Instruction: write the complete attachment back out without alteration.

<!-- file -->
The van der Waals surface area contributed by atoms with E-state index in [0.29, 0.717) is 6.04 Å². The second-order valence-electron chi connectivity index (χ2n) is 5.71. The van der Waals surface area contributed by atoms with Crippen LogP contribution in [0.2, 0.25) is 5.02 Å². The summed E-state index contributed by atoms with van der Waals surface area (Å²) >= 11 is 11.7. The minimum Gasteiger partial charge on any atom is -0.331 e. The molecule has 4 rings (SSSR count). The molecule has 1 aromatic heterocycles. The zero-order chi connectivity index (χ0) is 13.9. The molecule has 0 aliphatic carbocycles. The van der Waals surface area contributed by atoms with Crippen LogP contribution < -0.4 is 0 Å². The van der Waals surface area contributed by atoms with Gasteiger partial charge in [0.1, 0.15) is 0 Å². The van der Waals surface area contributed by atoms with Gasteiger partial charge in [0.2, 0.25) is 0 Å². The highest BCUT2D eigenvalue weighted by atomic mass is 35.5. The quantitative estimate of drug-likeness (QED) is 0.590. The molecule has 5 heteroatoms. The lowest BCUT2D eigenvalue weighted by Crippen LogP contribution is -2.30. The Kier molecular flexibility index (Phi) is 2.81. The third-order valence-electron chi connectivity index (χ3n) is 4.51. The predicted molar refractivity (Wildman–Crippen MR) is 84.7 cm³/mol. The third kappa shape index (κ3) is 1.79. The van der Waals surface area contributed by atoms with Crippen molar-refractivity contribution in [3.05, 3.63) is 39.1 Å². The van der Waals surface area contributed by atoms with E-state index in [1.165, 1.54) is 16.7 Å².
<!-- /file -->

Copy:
The van der Waals surface area contributed by atoms with E-state index in [0.29, 0.717) is 6.04 Å². The second-order valence-electron chi connectivity index (χ2n) is 5.71. The van der Waals surface area contributed by atoms with Crippen LogP contribution in [0.2, 0.25) is 5.02 Å². The summed E-state index contributed by atoms with van der Waals surface area (Å²) >= 11 is 11.7. The minimum Gasteiger partial charge on any atom is -0.331 e. The molecule has 4 rings (SSSR count). The molecule has 1 aromatic heterocycles. The zero-order chi connectivity index (χ0) is 13.9. The molecule has 0 aliphatic carbocycles. The van der Waals surface area contributed by atoms with Crippen LogP contribution < -0.4 is 0 Å². The van der Waals surface area contributed by atoms with Gasteiger partial charge in [0.1, 0.15) is 0 Å². The van der Waals surface area contributed by atoms with Gasteiger partial charge in [0.2, 0.25) is 0 Å². The highest BCUT2D eigenvalue weighted by atomic mass is 35.5. The quantitative estimate of drug-likeness (QED) is 0.590. The molecule has 5 heteroatoms. The lowest BCUT2D eigenvalue weighted by Crippen LogP contribution is -2.30. The Kier molecular flexibility index (Phi) is 2.81. The third-order valence-electron chi connectivity index (χ3n) is 4.51. The predicted molar refractivity (Wildman–Crippen MR) is 84.7 cm³/mol. The third kappa shape index (κ3) is 1.79. The van der Waals surface area contributed by atoms with Crippen molar-refractivity contribution in [3.05, 3.63) is 39.1 Å². The van der Waals surface area contributed by atoms with E-state index in [1.165, 1.54) is 16.7 Å².